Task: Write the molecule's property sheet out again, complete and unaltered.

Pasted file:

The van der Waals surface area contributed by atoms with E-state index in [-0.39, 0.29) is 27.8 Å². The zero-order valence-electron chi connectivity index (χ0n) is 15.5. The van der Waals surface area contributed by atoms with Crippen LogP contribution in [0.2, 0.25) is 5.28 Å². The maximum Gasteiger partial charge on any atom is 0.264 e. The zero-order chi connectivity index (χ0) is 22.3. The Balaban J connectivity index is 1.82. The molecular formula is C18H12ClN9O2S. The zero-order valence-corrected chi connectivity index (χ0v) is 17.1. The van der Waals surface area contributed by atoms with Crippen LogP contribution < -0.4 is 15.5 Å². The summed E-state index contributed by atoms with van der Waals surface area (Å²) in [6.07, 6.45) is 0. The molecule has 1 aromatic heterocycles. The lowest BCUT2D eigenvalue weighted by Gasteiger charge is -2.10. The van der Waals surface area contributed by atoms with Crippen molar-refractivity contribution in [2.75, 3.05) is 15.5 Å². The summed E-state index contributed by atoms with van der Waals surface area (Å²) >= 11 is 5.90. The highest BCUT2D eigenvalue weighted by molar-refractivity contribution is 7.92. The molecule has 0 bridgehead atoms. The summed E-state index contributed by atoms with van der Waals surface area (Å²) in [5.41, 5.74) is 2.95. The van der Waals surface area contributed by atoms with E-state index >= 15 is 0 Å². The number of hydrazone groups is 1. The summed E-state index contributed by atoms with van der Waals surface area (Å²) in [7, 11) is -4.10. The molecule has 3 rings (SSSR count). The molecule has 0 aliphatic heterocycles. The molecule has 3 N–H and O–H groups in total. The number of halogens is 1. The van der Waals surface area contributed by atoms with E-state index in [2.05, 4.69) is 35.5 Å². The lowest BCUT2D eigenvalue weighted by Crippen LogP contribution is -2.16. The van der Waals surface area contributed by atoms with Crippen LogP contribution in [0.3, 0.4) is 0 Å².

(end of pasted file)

The van der Waals surface area contributed by atoms with E-state index in [-0.39, 0.29) is 27.8 Å². The zero-order valence-electron chi connectivity index (χ0n) is 15.5. The van der Waals surface area contributed by atoms with Crippen LogP contribution in [0.2, 0.25) is 5.28 Å². The maximum Gasteiger partial charge on any atom is 0.264 e. The zero-order chi connectivity index (χ0) is 22.3. The Balaban J connectivity index is 1.82. The molecular formula is C18H12ClN9O2S. The zero-order valence-corrected chi connectivity index (χ0v) is 17.1. The van der Waals surface area contributed by atoms with Crippen LogP contribution < -0.4 is 15.5 Å². The summed E-state index contributed by atoms with van der Waals surface area (Å²) in [6.07, 6.45) is 0. The molecule has 1 aromatic heterocycles. The lowest BCUT2D eigenvalue weighted by Gasteiger charge is -2.10. The van der Waals surface area contributed by atoms with Crippen molar-refractivity contribution in [2.75, 3.05) is 15.5 Å². The summed E-state index contributed by atoms with van der Waals surface area (Å²) >= 11 is 5.90. The highest BCUT2D eigenvalue weighted by molar-refractivity contribution is 7.92. The molecule has 0 bridgehead atoms. The summed E-state index contributed by atoms with van der Waals surface area (Å²) in [5.41, 5.74) is 2.95. The van der Waals surface area contributed by atoms with E-state index >= 15 is 0 Å². The number of hydrazone groups is 1. The summed E-state index contributed by atoms with van der Waals surface area (Å²) in [7, 11) is -4.10. The molecule has 3 rings (SSSR count). The molecule has 0 aliphatic heterocycles. The molecule has 3 N–H and O–H groups in total. The number of halogens is 1. The van der Waals surface area contributed by atoms with E-state index in [2.05, 4.69) is 35.5 Å². The lowest BCUT2D eigenvalue weighted by Crippen LogP contribution is -2.16. The van der Waals surface area contributed by atoms with Crippen LogP contribution in [0.3, 0.4) is 0 Å².